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A good way into the industry is to start with a publishing company as a games tester - I know several people who started this way and have now become game producers and designers.  Testers can start work quite young but usually after A-levels (college) - you will find that having a second language such as French, German, Spanish or Italian will be very useful in this area (and you could go from being a tester into a localisation role).  Generally there are no qualifications needed for a tester, you just need to be a hardcore games player and willing to test a game for 3 or 4 months straight and sometimes work long hours (which is the case for a lot of jobs in this industry).  You need to be able to find bugs and explain as clear and precise as possible the problem in either writen form in a big report or verbally to the actually developers.  You will learn a lot from being a tester (editing or creating reports in a database such as Microsoft Access, creating product assessment reports in a word processor such as Microsoft Word and lots more) and can progress to Senior and Lead Tester, and then move on to search roles as Assistant Producer or Level Designer, etc.  You also need to be able to tell what makes a good game good and what could be done or improve a lesser game.  You might also get the chance to travel to the developers to test at their offices, whether they are in the UK or abroad, you would then be able to suggest improvements for the game and have a hand in creating the end product, so it can be a good experience.

If you wish to start this way I suggest you contact the Quality Assurance Managers at the larger publishing companies with regard to a games/QA testing position.

Utilities like Dark Basic (3D Games Maker - are not used in the professional computing world, but do help beginners understand the process of creating a game.  Individuals carry out each aspect of the creation of a game, e.g. we have artists to work on anything relating to art/graphics, programmers to code the game and designers (level and game designers) to create the levels and design the game.  These types of utilities put everything into one and make things much simpler, but are limited.  You would need to have in-depth knowledge and would need to be either fluent in at least one programming language like C/C++, be able  to use software packages such as 3DStudio Max, Maya, Photoshop, etc., to be able to use programs such as Steinberg's Cubase VST for creating music or have used and created levels of such games like Quake, Unreal, Half-Life, etc. with their respective editors.  Good Game Designers have all-round knowledge and perhaps have concentrated heavily on one area, e.g art.  There's also the Internet or mobile aspect of gaming to think about. These are getting more and more important all the time so any skills or knowledge you have relating this is can be beneficial.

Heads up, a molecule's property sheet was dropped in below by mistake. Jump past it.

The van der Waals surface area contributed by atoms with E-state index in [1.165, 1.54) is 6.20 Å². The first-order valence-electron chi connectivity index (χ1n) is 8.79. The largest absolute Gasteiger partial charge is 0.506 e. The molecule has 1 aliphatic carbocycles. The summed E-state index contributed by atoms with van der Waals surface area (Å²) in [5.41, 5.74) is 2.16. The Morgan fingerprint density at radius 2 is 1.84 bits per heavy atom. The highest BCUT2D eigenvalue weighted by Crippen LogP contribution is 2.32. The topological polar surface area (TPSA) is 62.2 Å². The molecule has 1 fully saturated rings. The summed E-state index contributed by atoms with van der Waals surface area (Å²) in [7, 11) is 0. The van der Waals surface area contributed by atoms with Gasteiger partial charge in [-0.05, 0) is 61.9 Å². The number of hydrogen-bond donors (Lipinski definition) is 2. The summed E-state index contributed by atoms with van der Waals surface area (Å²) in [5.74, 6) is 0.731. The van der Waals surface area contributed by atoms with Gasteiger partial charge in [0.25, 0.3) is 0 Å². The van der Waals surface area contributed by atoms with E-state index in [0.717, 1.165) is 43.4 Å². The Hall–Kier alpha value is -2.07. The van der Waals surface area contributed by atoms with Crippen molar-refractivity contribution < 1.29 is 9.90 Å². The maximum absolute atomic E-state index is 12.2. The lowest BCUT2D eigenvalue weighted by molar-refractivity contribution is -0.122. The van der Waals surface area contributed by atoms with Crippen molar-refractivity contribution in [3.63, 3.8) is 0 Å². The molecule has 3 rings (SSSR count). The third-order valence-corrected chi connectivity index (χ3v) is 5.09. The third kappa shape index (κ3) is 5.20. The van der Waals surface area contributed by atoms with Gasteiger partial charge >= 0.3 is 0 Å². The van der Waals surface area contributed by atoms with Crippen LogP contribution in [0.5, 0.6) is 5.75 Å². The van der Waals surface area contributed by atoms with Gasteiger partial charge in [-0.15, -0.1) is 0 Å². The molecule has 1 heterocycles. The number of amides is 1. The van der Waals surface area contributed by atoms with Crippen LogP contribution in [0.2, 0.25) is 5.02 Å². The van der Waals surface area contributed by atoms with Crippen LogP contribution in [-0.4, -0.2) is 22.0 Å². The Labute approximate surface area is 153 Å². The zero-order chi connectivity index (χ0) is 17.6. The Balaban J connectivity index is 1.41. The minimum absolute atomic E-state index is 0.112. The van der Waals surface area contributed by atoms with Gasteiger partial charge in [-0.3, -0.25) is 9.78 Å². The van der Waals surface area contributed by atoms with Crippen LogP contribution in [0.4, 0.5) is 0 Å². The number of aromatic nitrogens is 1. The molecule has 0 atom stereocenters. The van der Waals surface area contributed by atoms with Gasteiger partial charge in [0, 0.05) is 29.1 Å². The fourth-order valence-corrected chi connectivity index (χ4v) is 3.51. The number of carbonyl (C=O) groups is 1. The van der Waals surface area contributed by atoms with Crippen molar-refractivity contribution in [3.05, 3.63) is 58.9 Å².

Going straight into artists, programmers,  musicians or designers roles is harder and generally most companies  (developers) in the games industry look for experienced people or people with high levels of qualifications, so for example, we generally look for people who have already worked on programming projects, preferably games, or have a degree, or equivalent, in programming, e.g. in C/C++ and have good demos of games or utilities they've created. Art/Graphic roles are more subjective, so good examples of previous work are very important.

There are more and more university degrees becoming available that are aimed for the computer games industry (programming, art, etc.), so check with them. Included below is a brief list of the courses and links to the university's sites below (taken from Issue 7 in 2001 of Develop (, an international monthly magazine for game programmers, artists, musicians and producers).  Some of these have been updated (on 11th June 2002), so please check with the university: -

University of Abertay Dundee, UK -

- Computer Games Technology - BSc (Hons) & MSc